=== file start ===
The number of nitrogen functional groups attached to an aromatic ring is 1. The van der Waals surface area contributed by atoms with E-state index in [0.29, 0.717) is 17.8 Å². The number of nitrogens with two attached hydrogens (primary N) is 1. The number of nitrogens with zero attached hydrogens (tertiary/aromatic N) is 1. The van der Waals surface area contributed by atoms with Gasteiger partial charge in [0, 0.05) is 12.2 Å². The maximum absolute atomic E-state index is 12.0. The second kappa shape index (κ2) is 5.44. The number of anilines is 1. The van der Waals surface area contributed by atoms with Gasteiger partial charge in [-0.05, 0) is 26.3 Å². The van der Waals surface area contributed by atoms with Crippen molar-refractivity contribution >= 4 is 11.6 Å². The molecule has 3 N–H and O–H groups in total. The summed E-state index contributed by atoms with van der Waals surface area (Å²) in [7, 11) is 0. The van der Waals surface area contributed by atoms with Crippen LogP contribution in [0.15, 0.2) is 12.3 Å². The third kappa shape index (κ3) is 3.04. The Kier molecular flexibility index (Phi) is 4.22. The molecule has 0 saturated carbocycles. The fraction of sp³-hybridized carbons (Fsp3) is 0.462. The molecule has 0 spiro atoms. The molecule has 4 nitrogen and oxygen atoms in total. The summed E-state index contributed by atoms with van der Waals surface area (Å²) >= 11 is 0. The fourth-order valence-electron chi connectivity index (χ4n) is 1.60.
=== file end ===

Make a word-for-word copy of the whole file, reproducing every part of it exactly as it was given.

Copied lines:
The number of nitrogen functional groups attached to an aromatic ring is 1. The van der Waals surface area contributed by atoms with E-state index in [0.29, 0.717) is 17.8 Å². The number of nitrogens with two attached hydrogens (primary N) is 1. The number of nitrogens with zero attached hydrogens (tertiary/aromatic N) is 1. The van der Waals surface area contributed by atoms with Gasteiger partial charge in [0, 0.05) is 12.2 Å². The maximum absolute atomic E-state index is 12.0. The second kappa shape index (κ2) is 5.44. The number of anilines is 1. The van der Waals surface area contributed by atoms with Gasteiger partial charge in [-0.05, 0) is 26.3 Å². The van der Waals surface area contributed by atoms with Crippen molar-refractivity contribution >= 4 is 11.6 Å². The molecule has 3 N–H and O–H groups in total. The summed E-state index contributed by atoms with van der Waals surface area (Å²) in [7, 11) is 0. The van der Waals surface area contributed by atoms with Crippen LogP contribution in [0.15, 0.2) is 12.3 Å². The third kappa shape index (κ3) is 3.04. The Kier molecular flexibility index (Phi) is 4.22. The molecule has 0 saturated carbocycles. The fraction of sp³-hybridized carbons (Fsp3) is 0.462. The molecule has 0 spiro atoms. The molecule has 4 nitrogen and oxygen atoms in total. The summed E-state index contributed by atoms with van der Waals surface area (Å²) >= 11 is 0. The fourth-order valence-electron chi connectivity index (χ4n) is 1.60.